The Zentoku Foundation's mission is to be valued as an organization focused on strengthening the Japanese American culture for future generations.

As the Issei generation has passed on, and the Nisei generation continues to pass on, there has been an increased importance of documenting Japanese (American) culture and history. The Zentoku Foundation, a nonprofit organization established in 2018, was created “to educate and inspire the community by sharing a collection of stories and traditions of Japanese culture past and present.”

Mark Nakakihara, the founder of the Zentoku Foundation, has created a unique, Japanese American-focused nonprofit organization that strives to document various Japanese Americans and share their talents. Written stories based on personal interviews have been the main focus to sharing the traditions that will hopefully not be forgotten. Some of these traditions are making sushi, singing shigen, bonsai, ikebana, raising koi, judo, taiko, farming, and fishing.

One of their first donations from the So-Phi's Organization. (L to R) Zentoku Members Masa Lau & Helen Ota, So-Phi's members Elaine Ganiko and Cynthia Tani, Zentoku Members Mark Nakakihara, Teresa Watanabe, Ellen Endo, Curtis Nishihara & Stacey Yoshinaga.

The organization hopes to inspire others to document and share their own family’s traditions and history. Although it is unrealistic for one organization to preserve and share all Japanese American stories and Japanese traditions, Nakakihara’s biggest piece of advice for those who want to document their own family history is to have open communication. In the organization’s experience, many conversations that the older generations do not have with their children and grandchildren are because they do not think their lives are relevant to discuss. Zentoku encourages young people to have those conversations with their (grand)parents in hopes of continuing Japanese traditions and history.  

The foundation has also explored in making documentaries, with their first premiering in 2021 called "Paper Chase." This documentary is the first of its kind to tell the 150 history of Japanese in America told through the eyes of their local JA community papers. Zentoku also shares short videos about passing stories from one generation to another, such as "A Recipe for Grandma’s Bacon Fried Rice." This is the story of a recipe passed from a father to his daughter.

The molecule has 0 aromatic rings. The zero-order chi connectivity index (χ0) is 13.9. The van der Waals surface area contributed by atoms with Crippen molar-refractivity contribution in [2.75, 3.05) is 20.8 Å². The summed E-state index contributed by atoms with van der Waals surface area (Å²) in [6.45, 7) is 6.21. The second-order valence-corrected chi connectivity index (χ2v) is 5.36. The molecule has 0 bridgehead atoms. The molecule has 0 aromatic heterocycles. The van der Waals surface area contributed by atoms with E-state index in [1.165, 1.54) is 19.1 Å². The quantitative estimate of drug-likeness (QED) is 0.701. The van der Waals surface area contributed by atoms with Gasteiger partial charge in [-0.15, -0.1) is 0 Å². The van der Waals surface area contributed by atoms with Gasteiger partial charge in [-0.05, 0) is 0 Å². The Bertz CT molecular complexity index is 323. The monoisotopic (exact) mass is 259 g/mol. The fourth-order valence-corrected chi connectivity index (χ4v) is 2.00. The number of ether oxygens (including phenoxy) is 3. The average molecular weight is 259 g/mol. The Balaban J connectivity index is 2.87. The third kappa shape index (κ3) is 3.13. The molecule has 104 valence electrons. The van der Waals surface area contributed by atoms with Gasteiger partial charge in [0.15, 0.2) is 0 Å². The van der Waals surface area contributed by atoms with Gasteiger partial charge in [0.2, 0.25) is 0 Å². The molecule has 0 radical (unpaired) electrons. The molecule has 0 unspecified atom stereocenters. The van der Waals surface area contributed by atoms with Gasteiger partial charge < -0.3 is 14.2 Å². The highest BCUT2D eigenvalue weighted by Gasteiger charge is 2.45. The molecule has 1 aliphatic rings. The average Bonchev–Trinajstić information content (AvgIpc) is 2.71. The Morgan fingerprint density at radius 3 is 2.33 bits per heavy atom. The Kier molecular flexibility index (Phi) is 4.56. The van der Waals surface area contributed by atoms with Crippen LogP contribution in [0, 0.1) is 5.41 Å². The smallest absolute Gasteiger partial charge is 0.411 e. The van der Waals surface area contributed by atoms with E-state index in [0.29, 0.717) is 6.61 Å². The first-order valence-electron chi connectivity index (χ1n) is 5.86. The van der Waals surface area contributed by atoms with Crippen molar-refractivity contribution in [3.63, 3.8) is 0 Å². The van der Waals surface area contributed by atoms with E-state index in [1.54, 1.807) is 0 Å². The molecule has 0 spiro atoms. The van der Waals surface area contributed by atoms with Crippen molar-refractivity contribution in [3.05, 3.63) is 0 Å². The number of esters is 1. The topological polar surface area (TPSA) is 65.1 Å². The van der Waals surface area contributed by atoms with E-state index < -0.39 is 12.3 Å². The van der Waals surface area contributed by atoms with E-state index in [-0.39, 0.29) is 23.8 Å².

In the coming years, the Zentoku Foundation plans to continue creating written stories and documentaries that will address major issues for the future and to increase the number of writers from various areas like Hawai’i, California, Arizona, Washington, Oregon, Illinois, and other states that have a large contingency of Japanese Americans. 

Nakakihara’s hope is that the Zentoku Foundation inspires others to get involved and to volunteer for something that keeps things going for future generations. The idea of paying to do what you could volunteer for seems to be acceptable in today’s society whereas in previous generations, they volunteered daily to accomplish things for the future of the community. 

The Zentoku Foundation's mission is to “be valued as an organization focused on strengthening the Japanese American culture for future generations." The foundation is composed of a multigenerational, volunteer team including four board members and 16 advisory committee members which include writers, editors, graphic artists, marketing, video, and website experts.

The Zentoku Foundation is always looking for writers who could work with their senior writers to follow the process of first person interviewing. They are also looking for young adults to help contribute to some of their upcoming projects which includes "The Broken Branch," which is an idea of discovering where Japanese traditions have stopped within a family tree, and which traditions younger adults may want to learn about and the method on how to teach them. 

For more information on the Zentoku Foundation, including future involvement, please refer to their website.

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